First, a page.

Who is Tracy Hall?

A Family Legacy of Service and Innovation Will Endure Through Tracy Hall Science Center.

Tracy Hall in 1939, the year he graduated from Weber College.

Tracy Hall Science Center is fittingly named in honor of two local families that have enjoyed a long legacy with WSU.

The Tracy family settled in the Ogden area in 1851. They encouraged their children to become educated and use that education to serve others. Aaron Tracy served as one of the first WSU presidents from 1922-35.

The Hall family came to Ogden as railroad workers in 1892. Howard Hall married Florence Tracy in 1918, and their five sons greatly benefited from their Weber College education. Their oldest son, H. Tracy Hall, graduated from Ogden High and started attending Weber College in 1937 – a beneficiary of a work-for-tuition program the school offered.

The Weber College graduate, who went by the name of Tracy, is credited with creating the first successful high pressure/high temperature process to manufacture synthetic diamonds in a laboratory.

Dr. Hall, in 1968, with the 1,200 Ton Cubic Press he designed.

Tracy was born in Ogden in 1919 to Howard and Florence Tracy Hall. He graduated from Weber College in 1939 and earned his Bachelor and Master of Science degrees from the University of Utah in 1942. For the next two years, he served as an ensign in the U.S. Navy before returning to the U where he was the first graduate student of the illustrious scientist, Henry Eyring. Tracy was awarded his doctorate in physical chemistry in 1948, which enabled him to fulfill his childhood dream of working for General Electric Research Laboratories (GE) in New York. He also studied at prestigious schools such as the Massachusetts Institute of Technology (MIT) and Harvard University.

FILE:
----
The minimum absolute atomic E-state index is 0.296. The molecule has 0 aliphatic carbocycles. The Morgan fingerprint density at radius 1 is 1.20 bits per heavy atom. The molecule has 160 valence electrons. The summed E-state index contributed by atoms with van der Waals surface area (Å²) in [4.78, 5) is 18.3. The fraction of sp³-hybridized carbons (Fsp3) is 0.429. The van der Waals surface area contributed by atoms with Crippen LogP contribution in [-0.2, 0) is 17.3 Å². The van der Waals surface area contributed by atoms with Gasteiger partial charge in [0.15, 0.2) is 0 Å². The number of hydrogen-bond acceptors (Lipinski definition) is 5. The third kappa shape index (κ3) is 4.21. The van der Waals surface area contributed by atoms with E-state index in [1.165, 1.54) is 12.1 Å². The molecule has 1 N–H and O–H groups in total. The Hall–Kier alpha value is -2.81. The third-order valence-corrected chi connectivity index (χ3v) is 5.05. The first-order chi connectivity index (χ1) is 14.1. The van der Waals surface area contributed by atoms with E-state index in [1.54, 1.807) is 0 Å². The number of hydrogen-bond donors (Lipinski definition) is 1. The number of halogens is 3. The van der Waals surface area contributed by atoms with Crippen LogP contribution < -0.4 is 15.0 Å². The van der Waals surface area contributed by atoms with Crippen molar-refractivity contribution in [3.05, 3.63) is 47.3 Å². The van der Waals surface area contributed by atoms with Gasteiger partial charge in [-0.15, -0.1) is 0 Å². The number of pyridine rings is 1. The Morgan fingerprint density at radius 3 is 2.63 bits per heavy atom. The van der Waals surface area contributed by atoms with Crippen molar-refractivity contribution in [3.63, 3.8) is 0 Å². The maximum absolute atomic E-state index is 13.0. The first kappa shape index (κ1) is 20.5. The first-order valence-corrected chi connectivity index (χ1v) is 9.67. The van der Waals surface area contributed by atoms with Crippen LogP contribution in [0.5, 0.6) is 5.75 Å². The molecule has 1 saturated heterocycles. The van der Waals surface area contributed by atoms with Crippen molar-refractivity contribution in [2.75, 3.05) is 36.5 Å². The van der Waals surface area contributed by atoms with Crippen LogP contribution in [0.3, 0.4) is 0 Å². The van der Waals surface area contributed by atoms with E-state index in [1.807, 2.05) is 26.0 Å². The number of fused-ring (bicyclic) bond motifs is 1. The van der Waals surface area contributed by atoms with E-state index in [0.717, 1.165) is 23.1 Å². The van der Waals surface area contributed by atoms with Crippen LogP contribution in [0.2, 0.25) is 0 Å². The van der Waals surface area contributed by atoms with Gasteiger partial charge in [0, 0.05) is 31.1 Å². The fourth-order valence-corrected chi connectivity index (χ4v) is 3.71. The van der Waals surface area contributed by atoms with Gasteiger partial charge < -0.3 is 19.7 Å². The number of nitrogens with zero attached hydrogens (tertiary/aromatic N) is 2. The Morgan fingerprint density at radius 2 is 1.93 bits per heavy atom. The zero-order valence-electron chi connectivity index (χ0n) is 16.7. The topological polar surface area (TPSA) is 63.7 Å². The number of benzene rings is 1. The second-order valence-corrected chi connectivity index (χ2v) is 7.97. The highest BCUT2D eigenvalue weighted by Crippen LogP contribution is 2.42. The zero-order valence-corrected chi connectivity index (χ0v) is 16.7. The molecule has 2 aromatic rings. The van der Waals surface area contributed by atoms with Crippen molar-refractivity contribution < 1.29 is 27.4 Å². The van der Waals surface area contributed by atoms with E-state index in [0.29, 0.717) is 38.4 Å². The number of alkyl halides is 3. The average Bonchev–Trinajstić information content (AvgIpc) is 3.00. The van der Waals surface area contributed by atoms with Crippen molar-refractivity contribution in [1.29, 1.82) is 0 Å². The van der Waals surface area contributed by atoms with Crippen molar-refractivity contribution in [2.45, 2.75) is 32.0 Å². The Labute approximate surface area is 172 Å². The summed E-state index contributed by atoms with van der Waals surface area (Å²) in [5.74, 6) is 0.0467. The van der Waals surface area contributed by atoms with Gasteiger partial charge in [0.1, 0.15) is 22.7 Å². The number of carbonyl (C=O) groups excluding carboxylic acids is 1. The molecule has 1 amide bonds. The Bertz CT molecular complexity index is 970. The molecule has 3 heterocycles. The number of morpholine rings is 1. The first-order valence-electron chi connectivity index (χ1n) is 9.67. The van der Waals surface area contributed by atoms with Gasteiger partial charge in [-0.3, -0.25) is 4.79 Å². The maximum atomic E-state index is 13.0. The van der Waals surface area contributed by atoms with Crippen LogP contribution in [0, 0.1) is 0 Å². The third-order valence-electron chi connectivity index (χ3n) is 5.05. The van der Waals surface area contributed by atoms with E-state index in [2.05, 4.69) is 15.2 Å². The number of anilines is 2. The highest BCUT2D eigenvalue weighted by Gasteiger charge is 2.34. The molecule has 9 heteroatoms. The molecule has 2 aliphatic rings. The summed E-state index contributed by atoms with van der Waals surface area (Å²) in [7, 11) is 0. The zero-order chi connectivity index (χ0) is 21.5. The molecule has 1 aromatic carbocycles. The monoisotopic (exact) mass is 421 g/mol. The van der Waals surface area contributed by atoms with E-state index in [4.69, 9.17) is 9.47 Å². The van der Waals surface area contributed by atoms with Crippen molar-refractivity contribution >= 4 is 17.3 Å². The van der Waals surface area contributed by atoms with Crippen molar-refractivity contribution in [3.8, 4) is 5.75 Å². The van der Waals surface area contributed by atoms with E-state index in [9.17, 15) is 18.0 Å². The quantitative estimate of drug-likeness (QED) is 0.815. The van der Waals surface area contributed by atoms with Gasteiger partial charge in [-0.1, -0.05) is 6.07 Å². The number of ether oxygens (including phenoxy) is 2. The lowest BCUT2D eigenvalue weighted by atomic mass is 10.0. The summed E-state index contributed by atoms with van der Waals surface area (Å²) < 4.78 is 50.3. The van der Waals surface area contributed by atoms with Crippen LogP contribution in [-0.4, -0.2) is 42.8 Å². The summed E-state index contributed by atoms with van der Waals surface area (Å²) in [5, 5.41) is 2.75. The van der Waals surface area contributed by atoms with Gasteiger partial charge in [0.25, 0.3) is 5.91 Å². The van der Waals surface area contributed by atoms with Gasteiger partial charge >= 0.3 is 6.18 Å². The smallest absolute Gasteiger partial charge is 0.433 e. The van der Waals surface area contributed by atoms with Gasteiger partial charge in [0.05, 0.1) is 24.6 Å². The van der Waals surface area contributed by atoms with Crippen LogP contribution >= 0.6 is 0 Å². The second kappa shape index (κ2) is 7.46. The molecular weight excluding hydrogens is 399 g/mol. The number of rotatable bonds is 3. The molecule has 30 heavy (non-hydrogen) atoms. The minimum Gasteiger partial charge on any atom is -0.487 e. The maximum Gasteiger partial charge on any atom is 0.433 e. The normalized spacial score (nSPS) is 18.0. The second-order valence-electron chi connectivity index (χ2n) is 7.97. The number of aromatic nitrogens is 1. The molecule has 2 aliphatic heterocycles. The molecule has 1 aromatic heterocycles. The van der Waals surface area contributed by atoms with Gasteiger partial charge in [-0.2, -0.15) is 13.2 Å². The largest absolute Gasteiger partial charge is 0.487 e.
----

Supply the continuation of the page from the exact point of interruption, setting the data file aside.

Tracy and Ida-Rose

Tracy left GE in 1955 to become a full professor of chemistry and the director of research at Brigham Young University. There he continued his cutting-edge research with the invention of the Tetrahedral X-ray Diffraction Press. The device produced pressures of three million pounds, simultaneously with temperatures of 10 thousand degrees, successfully simulating the conditions of inner earth and creating dozens of new materials unknown in nature. Tracy went on to hold 19 patents and received numerous awards.

Tracy married Ida-Rose Langford in 1941 and they had seven children, 35 grandchildren and 53 great-grandchildren. Tracy served five years as a Bishop for the Church of Jesus Christ of Latter-day Saints. He and Ida-Rose also served a church mission to South Africa.

Tracy died on July 25, 2008 in Provo at the age of 88 leaving behind a legacy of innovation, achievement and service. Dr. H. Tracy Hall’s legacy and the legacy of the Tracy and Hall Families will endure at Weber State University through a generous pledge naming the new Weber State University science laboratory building.